“In 1991, when we built this temple with its statue of Maitreya, we invited you to come and that wish is realised today,” Tai Situ Rinpoche concluded. “We offer you our deep thanks, request you to live long and ask you to keep us in your heart.”
Auspicious readings by Khenpo Jamyang Lodoe followed. Khenpo Gyaltsen Phuntsok gave an introduction to Palpung Monastery, in which he mentioned that both the 1st Karmapa and the 5th Dalai Lama made predictions about Situ Rinpoche and the founding of Palpung. After Palpung Monastery had been destroyed in Tibet, Sherabling was established. There is now a monastery, nunnery, college and retreat centre here and more than 180 related centres and branches around the world.
Lopon Karma Dakpa gave a presentation of the Sutra tradition. Ven Choeying Kunkyap spoke about the Tibetan medical tradition with its origins at the time of King Nyatri Tsenpo, the work in the 11th century CE of the Yuthoks and the previous Situ Rinpoche’s efforts to bring different Tibetan medical systems together. Ven Ngawang spoke about the Astrology tradition that is upheld here and Lama Sherab Dreme described the grammar traditions that came from the study of Sanskrit and the work of the 8th Situ, Situ Panchen who composed a grammar treatise that is regarded as a classic today. He was also instrumental in the founding of the Dergey printing press.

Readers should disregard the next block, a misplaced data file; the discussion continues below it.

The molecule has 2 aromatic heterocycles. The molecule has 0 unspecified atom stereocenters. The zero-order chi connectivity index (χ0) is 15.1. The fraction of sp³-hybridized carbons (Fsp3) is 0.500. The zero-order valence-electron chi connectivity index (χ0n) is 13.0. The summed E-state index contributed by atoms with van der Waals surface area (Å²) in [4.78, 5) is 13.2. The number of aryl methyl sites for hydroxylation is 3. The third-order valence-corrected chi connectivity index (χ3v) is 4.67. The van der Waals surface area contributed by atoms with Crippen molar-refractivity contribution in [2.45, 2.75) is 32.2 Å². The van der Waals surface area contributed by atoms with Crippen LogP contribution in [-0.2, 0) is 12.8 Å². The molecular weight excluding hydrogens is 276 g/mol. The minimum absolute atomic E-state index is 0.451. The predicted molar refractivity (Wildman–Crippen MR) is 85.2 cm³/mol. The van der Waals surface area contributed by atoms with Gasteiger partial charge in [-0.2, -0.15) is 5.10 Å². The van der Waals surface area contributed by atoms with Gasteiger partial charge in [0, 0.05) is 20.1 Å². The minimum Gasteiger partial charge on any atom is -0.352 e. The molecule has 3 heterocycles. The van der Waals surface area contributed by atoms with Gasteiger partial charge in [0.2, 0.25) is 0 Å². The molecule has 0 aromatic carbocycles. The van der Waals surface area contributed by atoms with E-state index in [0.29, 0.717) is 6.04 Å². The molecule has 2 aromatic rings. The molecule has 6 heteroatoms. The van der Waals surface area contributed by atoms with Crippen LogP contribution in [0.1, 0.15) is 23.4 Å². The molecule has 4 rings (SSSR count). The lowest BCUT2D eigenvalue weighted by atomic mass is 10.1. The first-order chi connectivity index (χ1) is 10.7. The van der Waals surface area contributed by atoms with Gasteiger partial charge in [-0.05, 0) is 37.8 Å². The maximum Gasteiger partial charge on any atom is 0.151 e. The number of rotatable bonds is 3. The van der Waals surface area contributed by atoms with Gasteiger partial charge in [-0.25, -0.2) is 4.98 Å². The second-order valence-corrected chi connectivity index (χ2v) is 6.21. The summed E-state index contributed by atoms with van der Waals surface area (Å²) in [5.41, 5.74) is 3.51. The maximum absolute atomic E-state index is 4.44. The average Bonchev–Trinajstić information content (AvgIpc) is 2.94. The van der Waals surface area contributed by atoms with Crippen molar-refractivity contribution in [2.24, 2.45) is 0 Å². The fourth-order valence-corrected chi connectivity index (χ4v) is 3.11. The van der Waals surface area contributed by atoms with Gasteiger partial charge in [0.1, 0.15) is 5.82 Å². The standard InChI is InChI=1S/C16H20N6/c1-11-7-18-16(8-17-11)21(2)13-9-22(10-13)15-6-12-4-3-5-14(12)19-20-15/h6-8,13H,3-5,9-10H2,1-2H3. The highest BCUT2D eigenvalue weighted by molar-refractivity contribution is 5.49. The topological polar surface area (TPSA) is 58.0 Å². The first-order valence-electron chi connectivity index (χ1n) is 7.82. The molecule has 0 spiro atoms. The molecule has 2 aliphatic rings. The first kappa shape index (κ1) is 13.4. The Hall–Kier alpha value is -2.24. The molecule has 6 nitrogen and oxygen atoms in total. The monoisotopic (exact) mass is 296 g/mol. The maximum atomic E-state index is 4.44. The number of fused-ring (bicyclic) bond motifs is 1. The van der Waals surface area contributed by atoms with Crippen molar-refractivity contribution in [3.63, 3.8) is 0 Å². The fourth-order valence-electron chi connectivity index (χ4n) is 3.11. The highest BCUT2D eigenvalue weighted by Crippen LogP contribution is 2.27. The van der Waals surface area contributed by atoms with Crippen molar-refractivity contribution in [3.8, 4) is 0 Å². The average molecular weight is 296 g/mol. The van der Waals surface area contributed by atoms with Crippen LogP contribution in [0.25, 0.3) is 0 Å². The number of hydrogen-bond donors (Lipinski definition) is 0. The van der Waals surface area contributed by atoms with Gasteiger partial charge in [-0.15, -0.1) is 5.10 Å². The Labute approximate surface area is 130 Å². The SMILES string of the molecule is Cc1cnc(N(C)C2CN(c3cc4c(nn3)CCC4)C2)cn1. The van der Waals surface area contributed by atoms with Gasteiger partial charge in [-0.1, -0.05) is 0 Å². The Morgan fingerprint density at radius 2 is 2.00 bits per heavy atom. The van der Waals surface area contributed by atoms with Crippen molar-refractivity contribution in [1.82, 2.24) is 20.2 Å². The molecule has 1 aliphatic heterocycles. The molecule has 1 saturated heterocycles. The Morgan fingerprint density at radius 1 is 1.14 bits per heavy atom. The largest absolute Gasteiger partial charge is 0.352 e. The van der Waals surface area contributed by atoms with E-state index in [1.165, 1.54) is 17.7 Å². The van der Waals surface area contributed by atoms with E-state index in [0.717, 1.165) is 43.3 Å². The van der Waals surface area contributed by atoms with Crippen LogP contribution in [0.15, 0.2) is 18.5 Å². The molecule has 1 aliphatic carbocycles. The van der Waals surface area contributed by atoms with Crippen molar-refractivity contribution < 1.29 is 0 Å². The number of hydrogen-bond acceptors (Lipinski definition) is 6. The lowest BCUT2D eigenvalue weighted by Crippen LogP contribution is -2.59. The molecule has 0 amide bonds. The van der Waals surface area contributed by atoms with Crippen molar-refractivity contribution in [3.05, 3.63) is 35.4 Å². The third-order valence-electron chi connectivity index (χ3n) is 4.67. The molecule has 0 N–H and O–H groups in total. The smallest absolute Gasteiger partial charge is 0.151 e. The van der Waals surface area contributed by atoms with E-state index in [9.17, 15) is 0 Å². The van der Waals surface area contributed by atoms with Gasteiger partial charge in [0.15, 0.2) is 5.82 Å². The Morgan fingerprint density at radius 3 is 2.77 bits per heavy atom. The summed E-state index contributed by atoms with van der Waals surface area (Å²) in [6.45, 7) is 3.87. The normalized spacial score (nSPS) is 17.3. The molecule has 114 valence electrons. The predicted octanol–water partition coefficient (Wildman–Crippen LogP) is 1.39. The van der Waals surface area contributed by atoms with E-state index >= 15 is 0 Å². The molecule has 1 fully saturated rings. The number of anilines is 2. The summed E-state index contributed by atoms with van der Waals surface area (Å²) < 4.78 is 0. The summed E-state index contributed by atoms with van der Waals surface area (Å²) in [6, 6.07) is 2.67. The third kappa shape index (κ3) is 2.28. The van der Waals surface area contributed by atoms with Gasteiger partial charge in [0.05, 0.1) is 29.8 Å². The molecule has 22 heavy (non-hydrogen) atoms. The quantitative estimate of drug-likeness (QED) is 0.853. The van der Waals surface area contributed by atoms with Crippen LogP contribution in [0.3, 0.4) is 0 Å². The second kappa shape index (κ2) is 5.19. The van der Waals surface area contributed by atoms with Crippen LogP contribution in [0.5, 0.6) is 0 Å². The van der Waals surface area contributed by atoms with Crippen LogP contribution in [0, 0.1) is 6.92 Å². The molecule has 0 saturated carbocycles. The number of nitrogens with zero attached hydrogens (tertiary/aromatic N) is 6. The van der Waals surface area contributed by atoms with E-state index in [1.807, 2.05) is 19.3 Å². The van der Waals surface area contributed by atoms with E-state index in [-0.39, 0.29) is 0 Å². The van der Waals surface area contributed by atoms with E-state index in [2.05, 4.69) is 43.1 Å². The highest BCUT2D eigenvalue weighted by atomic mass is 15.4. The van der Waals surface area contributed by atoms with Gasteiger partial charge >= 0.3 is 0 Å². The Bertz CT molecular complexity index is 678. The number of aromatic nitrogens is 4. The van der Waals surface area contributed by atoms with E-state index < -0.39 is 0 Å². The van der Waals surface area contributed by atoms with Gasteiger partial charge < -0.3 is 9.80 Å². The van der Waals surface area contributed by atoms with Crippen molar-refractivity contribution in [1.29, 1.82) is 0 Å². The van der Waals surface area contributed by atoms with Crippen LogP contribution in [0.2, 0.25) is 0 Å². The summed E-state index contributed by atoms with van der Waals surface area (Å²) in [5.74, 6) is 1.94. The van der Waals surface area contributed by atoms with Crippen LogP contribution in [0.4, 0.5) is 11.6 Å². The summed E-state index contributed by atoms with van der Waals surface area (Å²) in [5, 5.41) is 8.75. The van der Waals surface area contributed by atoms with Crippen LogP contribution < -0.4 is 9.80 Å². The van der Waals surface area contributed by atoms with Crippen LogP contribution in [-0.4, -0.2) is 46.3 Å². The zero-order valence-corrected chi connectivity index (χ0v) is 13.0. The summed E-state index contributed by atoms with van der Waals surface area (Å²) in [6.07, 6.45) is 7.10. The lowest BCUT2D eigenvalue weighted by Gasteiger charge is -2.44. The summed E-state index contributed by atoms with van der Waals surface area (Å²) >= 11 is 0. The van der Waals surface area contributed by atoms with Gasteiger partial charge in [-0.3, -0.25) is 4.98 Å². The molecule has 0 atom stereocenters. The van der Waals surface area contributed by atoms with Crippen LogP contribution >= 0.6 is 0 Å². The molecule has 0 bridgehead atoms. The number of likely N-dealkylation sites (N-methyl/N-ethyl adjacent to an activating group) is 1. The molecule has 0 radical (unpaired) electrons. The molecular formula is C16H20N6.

In his address, the Minister for Religion and Culture in the Central Tibetan Administration, Pema Chinjor, recalled His Holiness the Dalai Lama speaking at the first meeting of the Tibetan Youth Congress of the treasure Tibetans had to offer the world in their Buddhist traditions. He said that as a young man it did not mean much to him, but later he has come to understand how right His Holiness was. He emphasised the importance of ensuring that teachers are well qualified and that each Tibetan Buddhist tradition preserves its own unique features.
Penpa Tsering, Speaker of the ATPD said His Holiness’s presence at Sherabling was cause for celebration. He expressed the hope that progress in learning and spiritual practice should not decline, noting that quality is as important as numbers amongst monks and nuns.
In his address, His Holiness mentioned that the successive Situ Rinpoches have been of service to the Dharma and sentient beings. His establishment of this monastery, with its opportunities for study and practice are evidence of this. He said: